Jane Austen and Thanksgiving



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As an American who lives in Ireland, I miss Thanksgiving. It’s not a national holiday here, so the  day after Halloween, the scary ghosts and witches are replaced by all things Christmas. I do love Christmas, but I long for the interlude of gratitude that Thanksgiving represents. It can be tricky for expats who want to do the traditional thing while living here. Adults are not off work, kids aren’t off school, and some of the usual food items are difficult to procure. And of course, if your spouse is Irish (like mine is), they didn’t grow up with fond family memories of sitting around a table with a Thanksgiving feast set before them. My husband doesn’t mind celebrating Thanksgiving, but he wouldn’t really miss it if it didn’t happen.

Nevertheless, our family have celebrated Thanksgiving every year, and it’s one of the kids’ favorite holidays. Since my husband works from home and we homeschool, it’s not been as complicated as it would otherwise be. I don’t know if it will happen this year with our daughter still in the hospital and several other family members sick with various other serious complaints. I must say, I am a little melancholy about that.

However, I do not need a special day in order to be thankful. As Jane Austen wrote in another of the prayers she composed:

And I do have much to be thankful for; so much that I could not possibly list it all here. And even if I could, would it really make interesting reading for you? I think not. But might I entreat you to make a list of your own blessings? It will surprise you, once you start writing them down, just how many there are. And as Jane Austen said in the prayer I quoted at the start of this post, may we not deserve to lose them by discontent or indifference.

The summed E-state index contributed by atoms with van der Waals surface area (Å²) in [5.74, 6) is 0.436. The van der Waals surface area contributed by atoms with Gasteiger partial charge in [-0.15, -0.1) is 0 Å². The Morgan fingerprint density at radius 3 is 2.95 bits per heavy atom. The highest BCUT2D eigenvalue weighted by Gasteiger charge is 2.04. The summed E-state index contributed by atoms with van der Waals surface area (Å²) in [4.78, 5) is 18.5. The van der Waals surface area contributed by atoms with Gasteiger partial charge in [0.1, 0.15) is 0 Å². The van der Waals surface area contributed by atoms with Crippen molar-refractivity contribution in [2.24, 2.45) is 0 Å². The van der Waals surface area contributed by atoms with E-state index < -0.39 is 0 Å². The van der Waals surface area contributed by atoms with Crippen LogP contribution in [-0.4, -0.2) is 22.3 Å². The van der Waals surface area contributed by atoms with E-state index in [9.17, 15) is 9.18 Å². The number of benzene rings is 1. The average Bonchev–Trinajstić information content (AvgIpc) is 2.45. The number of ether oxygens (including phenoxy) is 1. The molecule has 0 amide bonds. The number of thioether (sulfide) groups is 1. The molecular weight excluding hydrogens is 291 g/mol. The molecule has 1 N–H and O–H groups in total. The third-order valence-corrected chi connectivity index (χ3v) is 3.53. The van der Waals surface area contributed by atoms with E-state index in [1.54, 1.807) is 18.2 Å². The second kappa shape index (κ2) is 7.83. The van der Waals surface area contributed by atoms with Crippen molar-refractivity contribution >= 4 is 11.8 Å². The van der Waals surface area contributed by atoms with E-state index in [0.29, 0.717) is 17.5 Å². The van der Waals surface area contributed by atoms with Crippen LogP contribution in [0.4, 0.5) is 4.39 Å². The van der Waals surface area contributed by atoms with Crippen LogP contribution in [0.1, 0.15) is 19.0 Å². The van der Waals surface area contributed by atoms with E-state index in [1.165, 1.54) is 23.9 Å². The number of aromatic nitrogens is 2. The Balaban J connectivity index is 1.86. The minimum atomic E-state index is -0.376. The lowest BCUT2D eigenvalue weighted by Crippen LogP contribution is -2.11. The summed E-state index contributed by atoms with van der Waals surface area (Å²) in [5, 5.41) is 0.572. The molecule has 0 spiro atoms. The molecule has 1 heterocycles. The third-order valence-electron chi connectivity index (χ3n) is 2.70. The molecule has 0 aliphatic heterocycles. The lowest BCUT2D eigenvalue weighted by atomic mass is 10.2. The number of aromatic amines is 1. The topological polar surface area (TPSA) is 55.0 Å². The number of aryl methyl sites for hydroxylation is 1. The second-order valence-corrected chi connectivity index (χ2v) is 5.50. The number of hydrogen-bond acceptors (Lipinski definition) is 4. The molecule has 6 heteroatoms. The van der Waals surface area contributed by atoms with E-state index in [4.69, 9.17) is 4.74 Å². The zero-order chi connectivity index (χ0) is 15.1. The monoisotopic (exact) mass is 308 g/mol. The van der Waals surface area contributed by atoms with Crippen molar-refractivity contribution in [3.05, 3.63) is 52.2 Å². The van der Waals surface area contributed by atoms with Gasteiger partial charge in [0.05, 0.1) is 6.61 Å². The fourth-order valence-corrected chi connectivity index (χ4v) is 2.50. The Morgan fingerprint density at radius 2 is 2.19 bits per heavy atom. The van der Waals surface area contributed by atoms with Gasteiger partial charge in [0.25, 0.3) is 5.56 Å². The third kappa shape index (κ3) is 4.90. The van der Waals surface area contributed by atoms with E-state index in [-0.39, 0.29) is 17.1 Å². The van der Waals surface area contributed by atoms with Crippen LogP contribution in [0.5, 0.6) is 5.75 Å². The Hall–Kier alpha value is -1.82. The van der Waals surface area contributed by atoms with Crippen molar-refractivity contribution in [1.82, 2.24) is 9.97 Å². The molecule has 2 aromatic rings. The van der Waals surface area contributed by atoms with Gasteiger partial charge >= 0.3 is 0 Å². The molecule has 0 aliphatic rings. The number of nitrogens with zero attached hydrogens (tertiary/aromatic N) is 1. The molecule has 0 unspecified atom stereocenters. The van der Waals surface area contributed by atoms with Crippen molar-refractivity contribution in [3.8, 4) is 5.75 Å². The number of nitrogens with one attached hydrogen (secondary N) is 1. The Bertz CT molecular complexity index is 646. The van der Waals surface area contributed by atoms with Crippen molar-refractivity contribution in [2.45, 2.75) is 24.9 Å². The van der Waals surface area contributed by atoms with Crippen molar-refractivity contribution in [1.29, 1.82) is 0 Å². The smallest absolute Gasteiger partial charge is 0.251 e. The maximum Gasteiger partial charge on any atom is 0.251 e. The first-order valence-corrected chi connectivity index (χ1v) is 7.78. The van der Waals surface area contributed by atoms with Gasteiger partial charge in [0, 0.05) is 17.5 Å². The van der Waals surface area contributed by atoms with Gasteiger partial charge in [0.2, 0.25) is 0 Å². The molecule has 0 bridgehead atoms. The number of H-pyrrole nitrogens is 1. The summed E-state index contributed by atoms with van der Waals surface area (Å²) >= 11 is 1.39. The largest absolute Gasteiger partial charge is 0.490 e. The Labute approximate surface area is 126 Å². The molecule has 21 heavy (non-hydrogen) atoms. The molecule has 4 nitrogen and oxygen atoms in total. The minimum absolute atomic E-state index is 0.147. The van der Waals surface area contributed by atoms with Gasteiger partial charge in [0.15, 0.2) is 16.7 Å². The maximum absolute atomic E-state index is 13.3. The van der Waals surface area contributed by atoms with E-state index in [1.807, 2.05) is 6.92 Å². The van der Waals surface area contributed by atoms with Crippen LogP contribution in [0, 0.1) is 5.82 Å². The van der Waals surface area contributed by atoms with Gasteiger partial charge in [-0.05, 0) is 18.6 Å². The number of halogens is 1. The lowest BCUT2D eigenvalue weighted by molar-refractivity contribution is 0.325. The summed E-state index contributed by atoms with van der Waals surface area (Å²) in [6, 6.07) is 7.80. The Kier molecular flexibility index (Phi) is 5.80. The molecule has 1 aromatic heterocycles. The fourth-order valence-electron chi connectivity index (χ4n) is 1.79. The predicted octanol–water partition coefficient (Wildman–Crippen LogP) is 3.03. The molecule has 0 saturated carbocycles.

I will leave you with one final prayer written by Jane Austen:

As my Thanksgiving gift to my readers, the digital version of the first book in my George Knightley, Esquire series is on sale for just $.99 through the end of the month! https://www.amazon.com/George-Knightley-Esquire-Book-One-ebook/dp/B003IPCNC2/ref=

8 responses to “Jane Austen and Thanksgiving”

  1. Alice McVeigh Avatar
    Alice McVeigh

    What a lovely column!!! Happy Thanksgiving to you and yours, especially the daughter you’re concerned for. From fellow US emigrant, Alice

  2. Barbara Cornthwaite Avatar

    Thanks, Alice.

  3. Regina Jeffers Avatar

    The first turkeys are believed to have been brought into Britain in 1526 by a Yorkshireman named William Strickland. He managed to get hold of a few turkeys from American Indian traders on his travels and sold them for tuppence each in Bristol.

    1. Barbara Cornthwaite Avatar
  4. Regina Avatar

    I remember celebrating Thanksgiving when my husband and I were grad students in England in the mid to late 70’s. It was not easy to find all the ingredients but it was fun trekking into areas of Birmingham I’d never been to in order to track them down!
    Happy Thanksgiving 🦃 to you and your family!

    1. Barbara Cornthwaite Avatar

      Thank you! You too!

  5. cindie snyder Avatar
    cindie snyder

    What a lovely post! I never read any of Jane Austen’s prayers! Hope your daughter and relatives get better.

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